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On Monday, perseverance saved senior Kathryn Ledwell’s life. Seconds after she crossed the finish line of the 117th Boston Marathon, two homemade bombs crafted from pressure cookers exploded yards from the line itself, killing three and injuring more than a hundred.
Kappa Alpha Theta (Theta) will join the Panhellenic Council next academic year as the fifth sorority on campus, four years after University officials revoked the sorority’s charter at Hopkins following a series of disciplinary infractions.
Former Presidential Candidate Rick Santorum will be the next featured speaker in the lineup for the Foreign Affair Symposium's due to Liz Cheney’s cancellation for personal reasons.
Anticipating the first serious snowfall of the winter, the University cancelled most operations at all campuses in Baltimore and D.C. yesterday.
Nearly two dozen individuals suddenly fell ill at the Johns Hopkins at Keswick complex in North Baltimore on Tuesday, prompting an evacuation of the building, the closure of the facility’s cafeteria and an investigation into the cause of the illness.
Former Hopkins gynecologist Dr. Nikita A. Levy committed suicide at his Towson home on Monday, leaving behind a wife, a son and an impending investigation prompted by reports stating that he had secretly videotaped and photographed his patients during gynecological examinations.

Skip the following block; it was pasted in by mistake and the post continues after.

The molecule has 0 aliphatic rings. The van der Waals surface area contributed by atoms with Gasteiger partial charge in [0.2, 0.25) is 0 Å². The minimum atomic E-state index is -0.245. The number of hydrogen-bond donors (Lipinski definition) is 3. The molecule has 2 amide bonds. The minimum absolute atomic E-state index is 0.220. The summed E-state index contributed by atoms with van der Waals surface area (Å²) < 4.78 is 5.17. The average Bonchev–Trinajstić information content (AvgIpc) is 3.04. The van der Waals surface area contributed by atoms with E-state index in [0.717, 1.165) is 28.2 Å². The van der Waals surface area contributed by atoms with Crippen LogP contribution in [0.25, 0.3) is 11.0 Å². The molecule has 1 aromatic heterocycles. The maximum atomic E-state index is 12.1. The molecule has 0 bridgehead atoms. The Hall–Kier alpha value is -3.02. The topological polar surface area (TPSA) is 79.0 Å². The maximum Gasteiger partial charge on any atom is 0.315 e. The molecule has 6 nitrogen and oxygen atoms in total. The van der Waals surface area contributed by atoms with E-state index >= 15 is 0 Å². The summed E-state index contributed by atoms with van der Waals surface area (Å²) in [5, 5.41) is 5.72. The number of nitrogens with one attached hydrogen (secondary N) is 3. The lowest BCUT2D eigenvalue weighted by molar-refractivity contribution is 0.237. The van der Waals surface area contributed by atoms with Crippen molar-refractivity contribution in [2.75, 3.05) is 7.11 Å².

I don’t always go to OccCiv but when I do, I look for ways to pacify my boredom. Recently, I discovered Tinder.
The official website of the Hopkins Student Government Association (SGA) was hacked last week by an unknown infiltrator, who replaced official content and documents with advertisements for a popular erectile dysfunction medication.
University officials have identified the woman who died after being found in the Baltimore Harbor Thursday morning as Elizabeth O’Hearn, an associate professor of neurology and neuroscience at the Hopkins School of Medicine. Marylisa Price, Director of Finance at the School of Medicine, confirmed that the deceased was the Hopkins doctor.
The past month has seen an increase in crime targeting Hopkins students in Charles Village, according to reports filed by Campus Safety & Security. These incidents, officials said, are unrelated to a concurrent uptick in gang activity in Baltimore.
Members of the Class of 2016 elected Alexander Koren to represent them as President of the Freshman Class Council, according to poll results released by the Committee for Student Elections (CSE) on Tuesday afternoon.
Smoke from a faulty air-conditioning unit on the Charles Street side of Charles Commons prompted an evacuation of the building shortly after 4 p.m. today, Sergeant C.H. Benjamin III of Campus Safety & Security said. The evacuation lasted approximately 45 minutes before the building was reopened.
Rebecca Grande, a Hopkins sophomore and member of the women’s track & field and cross-country teams, died on Sept. 30 at Pennsylvania Hospital in Philadelphia. She was diagnosed with lymphoma in February.
Michael Eicher, the Senior Vice President for External Affairs and Development whose fundraising efforts have amassed over $3 billion for the university since his arrival in 2006, will leave Hopkins for Ohio State University this November.